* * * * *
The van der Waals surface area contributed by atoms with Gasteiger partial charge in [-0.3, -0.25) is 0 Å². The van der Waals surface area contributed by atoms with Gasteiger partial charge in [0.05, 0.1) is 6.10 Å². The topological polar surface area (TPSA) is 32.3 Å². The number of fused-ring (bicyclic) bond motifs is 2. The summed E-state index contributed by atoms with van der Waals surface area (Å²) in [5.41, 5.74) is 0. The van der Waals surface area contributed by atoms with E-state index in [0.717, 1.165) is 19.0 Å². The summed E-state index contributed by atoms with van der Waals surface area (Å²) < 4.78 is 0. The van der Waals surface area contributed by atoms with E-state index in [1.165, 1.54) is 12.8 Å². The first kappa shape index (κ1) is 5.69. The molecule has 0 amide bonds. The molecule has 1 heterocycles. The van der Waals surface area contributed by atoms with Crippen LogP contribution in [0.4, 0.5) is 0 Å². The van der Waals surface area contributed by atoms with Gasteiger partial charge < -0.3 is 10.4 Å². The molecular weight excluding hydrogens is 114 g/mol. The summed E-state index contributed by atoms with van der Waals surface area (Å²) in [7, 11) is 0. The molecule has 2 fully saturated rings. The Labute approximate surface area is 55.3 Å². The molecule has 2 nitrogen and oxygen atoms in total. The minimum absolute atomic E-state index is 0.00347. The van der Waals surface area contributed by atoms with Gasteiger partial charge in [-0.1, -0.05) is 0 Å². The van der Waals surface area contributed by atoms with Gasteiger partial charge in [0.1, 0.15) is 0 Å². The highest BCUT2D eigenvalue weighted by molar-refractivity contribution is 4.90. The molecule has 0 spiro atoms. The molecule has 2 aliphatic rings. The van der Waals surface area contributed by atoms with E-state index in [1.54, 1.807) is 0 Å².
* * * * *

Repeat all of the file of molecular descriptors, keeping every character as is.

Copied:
The van der Waals surface area contributed by atoms with Gasteiger partial charge in [-0.3, -0.25) is 0 Å². The van der Waals surface area contributed by atoms with Gasteiger partial charge in [0.05, 0.1) is 6.10 Å². The topological polar surface area (TPSA) is 32.3 Å². The number of fused-ring (bicyclic) bond motifs is 2. The summed E-state index contributed by atoms with van der Waals surface area (Å²) in [5.41, 5.74) is 0. The van der Waals surface area contributed by atoms with E-state index in [0.717, 1.165) is 19.0 Å². The summed E-state index contributed by atoms with van der Waals surface area (Å²) < 4.78 is 0. The van der Waals surface area contributed by atoms with E-state index in [1.165, 1.54) is 12.8 Å². The first kappa shape index (κ1) is 5.69. The molecule has 0 amide bonds. The molecule has 1 heterocycles. The van der Waals surface area contributed by atoms with Crippen LogP contribution in [0.4, 0.5) is 0 Å². The van der Waals surface area contributed by atoms with Gasteiger partial charge < -0.3 is 10.4 Å². The molecular weight excluding hydrogens is 114 g/mol. The summed E-state index contributed by atoms with van der Waals surface area (Å²) in [7, 11) is 0. The molecule has 2 fully saturated rings. The Labute approximate surface area is 55.3 Å². The molecule has 2 nitrogen and oxygen atoms in total. The minimum absolute atomic E-state index is 0.00347. The van der Waals surface area contributed by atoms with Gasteiger partial charge in [-0.1, -0.05) is 0 Å². The van der Waals surface area contributed by atoms with Gasteiger partial charge in [0.1, 0.15) is 0 Å². The highest BCUT2D eigenvalue weighted by molar-refractivity contribution is 4.90. The molecule has 0 spiro atoms. The molecule has 2 aliphatic rings. The van der Waals surface area contributed by atoms with E-state index in [1.54, 1.807) is 0 Å².